Summary: Obama journeys to Alaska and says things. Our journalist-stenographers reprint this as news. They do not consult local experts, and so miss an important part of the story. This post gives you the rest of the news.
The great oddity of the climate change campaign is the disinterest of journalists in reporting it well. Stories about our certain doom often omit vital context (e.g., burning off the world’s fossil fuels means the 21st century relies on coal for energy, like the 19thC), forget to mention the IPCC when it disagrees with alarmists (e.g., about the danger of a methane apocalypse), and ignore the host of research facilities studying relevant aspects of our changing world.
We see that last factor at work in journalists’ reporting about Obama’s climate campaign tour of Alaska. Google News shows no stories in the mainstream news mentioning the findings of the Alaska Climate Research Center. I have posted their work in response to previous panicky stories about Alaska melting in 2009, in 2013, and again here.
Here is their Temperature Changes in Alaska page (updated annually; red emphasis added). It’s quite clear.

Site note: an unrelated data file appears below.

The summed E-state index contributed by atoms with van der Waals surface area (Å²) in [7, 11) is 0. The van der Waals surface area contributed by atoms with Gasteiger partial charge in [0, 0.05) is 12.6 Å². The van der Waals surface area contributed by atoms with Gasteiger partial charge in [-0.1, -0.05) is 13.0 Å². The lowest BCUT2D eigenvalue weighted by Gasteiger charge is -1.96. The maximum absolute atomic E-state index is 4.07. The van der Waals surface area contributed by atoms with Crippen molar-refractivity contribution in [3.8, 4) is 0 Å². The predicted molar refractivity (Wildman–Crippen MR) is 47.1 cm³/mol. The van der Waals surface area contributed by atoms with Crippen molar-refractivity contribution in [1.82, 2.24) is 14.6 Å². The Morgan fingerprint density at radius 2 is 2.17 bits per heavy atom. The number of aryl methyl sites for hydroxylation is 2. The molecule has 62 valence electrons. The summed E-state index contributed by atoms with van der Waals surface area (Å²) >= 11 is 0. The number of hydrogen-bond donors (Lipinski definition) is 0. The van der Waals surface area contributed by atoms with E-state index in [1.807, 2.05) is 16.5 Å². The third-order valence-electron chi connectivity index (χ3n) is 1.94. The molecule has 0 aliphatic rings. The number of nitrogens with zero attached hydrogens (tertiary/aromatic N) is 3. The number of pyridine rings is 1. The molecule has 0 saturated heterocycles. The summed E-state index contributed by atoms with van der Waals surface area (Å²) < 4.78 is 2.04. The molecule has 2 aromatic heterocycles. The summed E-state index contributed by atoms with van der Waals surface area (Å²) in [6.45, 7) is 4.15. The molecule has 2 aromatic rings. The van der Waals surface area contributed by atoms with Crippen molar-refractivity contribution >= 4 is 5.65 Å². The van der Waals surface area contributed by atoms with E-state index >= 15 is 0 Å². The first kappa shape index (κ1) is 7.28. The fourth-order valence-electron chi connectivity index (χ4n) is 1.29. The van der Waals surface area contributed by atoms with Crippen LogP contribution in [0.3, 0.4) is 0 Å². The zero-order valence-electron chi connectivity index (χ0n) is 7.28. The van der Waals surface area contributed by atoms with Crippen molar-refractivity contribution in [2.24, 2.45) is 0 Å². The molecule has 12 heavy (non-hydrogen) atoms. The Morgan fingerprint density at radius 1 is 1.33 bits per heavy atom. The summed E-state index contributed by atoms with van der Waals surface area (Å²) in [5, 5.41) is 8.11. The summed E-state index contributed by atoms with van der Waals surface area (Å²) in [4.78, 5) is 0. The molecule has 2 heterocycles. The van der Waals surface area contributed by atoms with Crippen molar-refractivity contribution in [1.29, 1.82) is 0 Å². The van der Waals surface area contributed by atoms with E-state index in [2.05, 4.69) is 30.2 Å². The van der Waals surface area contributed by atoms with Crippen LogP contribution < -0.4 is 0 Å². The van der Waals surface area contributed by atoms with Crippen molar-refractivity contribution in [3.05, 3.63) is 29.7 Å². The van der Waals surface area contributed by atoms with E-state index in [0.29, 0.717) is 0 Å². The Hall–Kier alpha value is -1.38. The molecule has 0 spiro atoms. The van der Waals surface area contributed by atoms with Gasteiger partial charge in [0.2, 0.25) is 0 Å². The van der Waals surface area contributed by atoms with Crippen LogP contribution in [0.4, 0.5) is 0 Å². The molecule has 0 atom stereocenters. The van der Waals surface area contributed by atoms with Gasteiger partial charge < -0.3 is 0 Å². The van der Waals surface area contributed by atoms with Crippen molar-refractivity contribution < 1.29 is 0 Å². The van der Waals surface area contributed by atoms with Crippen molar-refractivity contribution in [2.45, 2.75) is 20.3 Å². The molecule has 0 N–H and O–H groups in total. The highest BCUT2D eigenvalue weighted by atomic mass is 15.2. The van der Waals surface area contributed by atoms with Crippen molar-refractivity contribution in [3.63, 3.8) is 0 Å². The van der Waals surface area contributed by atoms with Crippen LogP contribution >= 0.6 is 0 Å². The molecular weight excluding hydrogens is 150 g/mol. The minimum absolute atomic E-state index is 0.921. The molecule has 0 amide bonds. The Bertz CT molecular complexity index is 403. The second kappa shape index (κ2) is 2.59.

“This page features the trends in mean annual and seasonal temperatures for Alaska’s first-order observing stations since 1949, the time period for which the most reliable meteorological data are available. The temperature change varies from one climatic zone to another as well as for different seasons. If a linear trend is taken through mean annual temperatures, the average change over the last 6 decades is 3.0°F.
“… Considering just a linear trend can mask some important variability characteristics in the time series. The figure at right shows clearly that this trend is non-linear: a linear trend might have been expected from the fairly steady observed increase of CO2 during this time period. The figure shows the temperature departure from the long-term mean (1949-2009) for all stations. It can be seen that there are large variations from year to year and the 5-year moving average demonstrates large increase in 1976.
“The period 1949 to 1975 was substantially colder than the period from 1977 to 2009, however since 1977 little additional warming has occurred in Alaska with the exception of Barrow and a few other locations. The stepwise shift appearing in the temperature data in 1976 corresponds to a phase shift of the Pacific Decadal Oscillation from a negative phase to a positive phase. Synoptic conditions with the positive phase tend to consist of increased southerly flow and warm air advection into Alaska during the winter, resulting in positive temperature anomalies.”